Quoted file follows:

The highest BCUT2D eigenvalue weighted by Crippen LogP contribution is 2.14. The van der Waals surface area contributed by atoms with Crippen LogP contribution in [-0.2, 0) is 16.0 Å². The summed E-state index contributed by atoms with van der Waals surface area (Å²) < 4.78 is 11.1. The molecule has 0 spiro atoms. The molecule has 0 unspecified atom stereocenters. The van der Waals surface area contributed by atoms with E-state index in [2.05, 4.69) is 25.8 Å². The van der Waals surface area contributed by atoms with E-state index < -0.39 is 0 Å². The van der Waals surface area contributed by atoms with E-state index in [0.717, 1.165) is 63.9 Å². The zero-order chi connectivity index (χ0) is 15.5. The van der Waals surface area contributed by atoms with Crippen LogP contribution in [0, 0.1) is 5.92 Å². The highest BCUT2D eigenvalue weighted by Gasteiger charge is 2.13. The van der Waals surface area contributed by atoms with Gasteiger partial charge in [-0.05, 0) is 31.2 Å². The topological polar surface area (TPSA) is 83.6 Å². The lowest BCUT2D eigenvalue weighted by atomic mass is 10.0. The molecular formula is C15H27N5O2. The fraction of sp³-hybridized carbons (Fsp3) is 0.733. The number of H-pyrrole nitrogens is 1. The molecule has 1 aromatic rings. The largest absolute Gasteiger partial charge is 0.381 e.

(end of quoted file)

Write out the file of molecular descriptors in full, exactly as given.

The highest BCUT2D eigenvalue weighted by Crippen LogP contribution is 2.14. The van der Waals surface area contributed by atoms with Crippen LogP contribution in [-0.2, 0) is 16.0 Å². The summed E-state index contributed by atoms with van der Waals surface area (Å²) < 4.78 is 11.1. The molecule has 0 spiro atoms. The molecule has 0 unspecified atom stereocenters. The van der Waals surface area contributed by atoms with E-state index in [2.05, 4.69) is 25.8 Å². The van der Waals surface area contributed by atoms with E-state index < -0.39 is 0 Å². The van der Waals surface area contributed by atoms with E-state index in [0.717, 1.165) is 63.9 Å². The zero-order chi connectivity index (χ0) is 15.5. The van der Waals surface area contributed by atoms with Crippen LogP contribution in [0, 0.1) is 5.92 Å². The highest BCUT2D eigenvalue weighted by Gasteiger charge is 2.13. The van der Waals surface area contributed by atoms with Gasteiger partial charge in [-0.05, 0) is 31.2 Å². The topological polar surface area (TPSA) is 83.6 Å². The lowest BCUT2D eigenvalue weighted by atomic mass is 10.0. The molecular formula is C15H27N5O2. The fraction of sp³-hybridized carbons (Fsp3) is 0.733. The number of H-pyrrole nitrogens is 1. The molecule has 1 aromatic rings. The largest absolute Gasteiger partial charge is 0.381 e.